He died of an apparent heart attack. Whatever the cause, one morning my grandpa simply failed to show up at the family business. Concerned, my dad went to his house and found him gone, laying across the bed, apparently dressing to go to work.
Gilbert A. Romberger of 2442 Union St., Allentown, president of Allentown's Romberger Cast Stone Co. died at his home yesterday. He was 63.
Born in Williamstown PA, he was a son of the late Daniel and Minnie (Kepler) Romberger. The stone firm was founded by his father in 1914. (sic - his father Daniel had been in cast stone in Harrisburg by 1904 with a partner, but began his own business in 1914 in Allentown.)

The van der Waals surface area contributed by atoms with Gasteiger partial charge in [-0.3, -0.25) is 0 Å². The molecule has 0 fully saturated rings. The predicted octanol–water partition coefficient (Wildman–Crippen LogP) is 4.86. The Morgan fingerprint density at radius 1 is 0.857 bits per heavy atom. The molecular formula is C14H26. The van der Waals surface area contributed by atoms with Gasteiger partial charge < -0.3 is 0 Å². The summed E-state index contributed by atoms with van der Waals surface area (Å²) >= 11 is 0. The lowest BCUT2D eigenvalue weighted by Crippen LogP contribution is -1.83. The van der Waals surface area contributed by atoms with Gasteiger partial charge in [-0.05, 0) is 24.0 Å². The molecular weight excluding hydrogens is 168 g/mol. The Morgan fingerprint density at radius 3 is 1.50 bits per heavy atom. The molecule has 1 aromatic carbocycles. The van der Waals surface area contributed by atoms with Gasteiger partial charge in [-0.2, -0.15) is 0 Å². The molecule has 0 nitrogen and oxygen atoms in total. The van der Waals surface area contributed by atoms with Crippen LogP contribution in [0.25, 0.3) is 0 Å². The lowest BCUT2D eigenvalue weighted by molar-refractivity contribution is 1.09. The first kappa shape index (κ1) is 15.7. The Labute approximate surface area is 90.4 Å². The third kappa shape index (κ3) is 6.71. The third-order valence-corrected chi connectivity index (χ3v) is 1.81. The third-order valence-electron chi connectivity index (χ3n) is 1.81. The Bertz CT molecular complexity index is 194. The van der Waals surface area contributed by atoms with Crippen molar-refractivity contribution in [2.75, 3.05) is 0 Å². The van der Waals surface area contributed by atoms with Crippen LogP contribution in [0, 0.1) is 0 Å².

He was a member of Christ Lutheran Church, Allentown.
He belonged to Barger Lodge 333, F&AM; Lehigh Consistory; Allentown Elks Lodge 130, and the Rajah Temple.
He was preceded in death by his wife, Fay M. (Meckley) Romberger.
Surviving are a son, Gilbert D., and two daughters, Joyce, wife of Dr. Robert Fenstermacher, and Janet, wife of Frank Bittner, all of Allentown; five grandchildren,; two sisters, May, wife of Arthur Gackenbach, and Mrs. Amy Strobel, both of Allentown.
Services will be Friday at the convenience of the family in the J. S. Burkholder Funeral Home, 1601 Hamilton St., Allentown. Viewing will be 7-8 pm tomorrow.
(Morning Call, Wednesday April 19, 1961, Allentown PA.)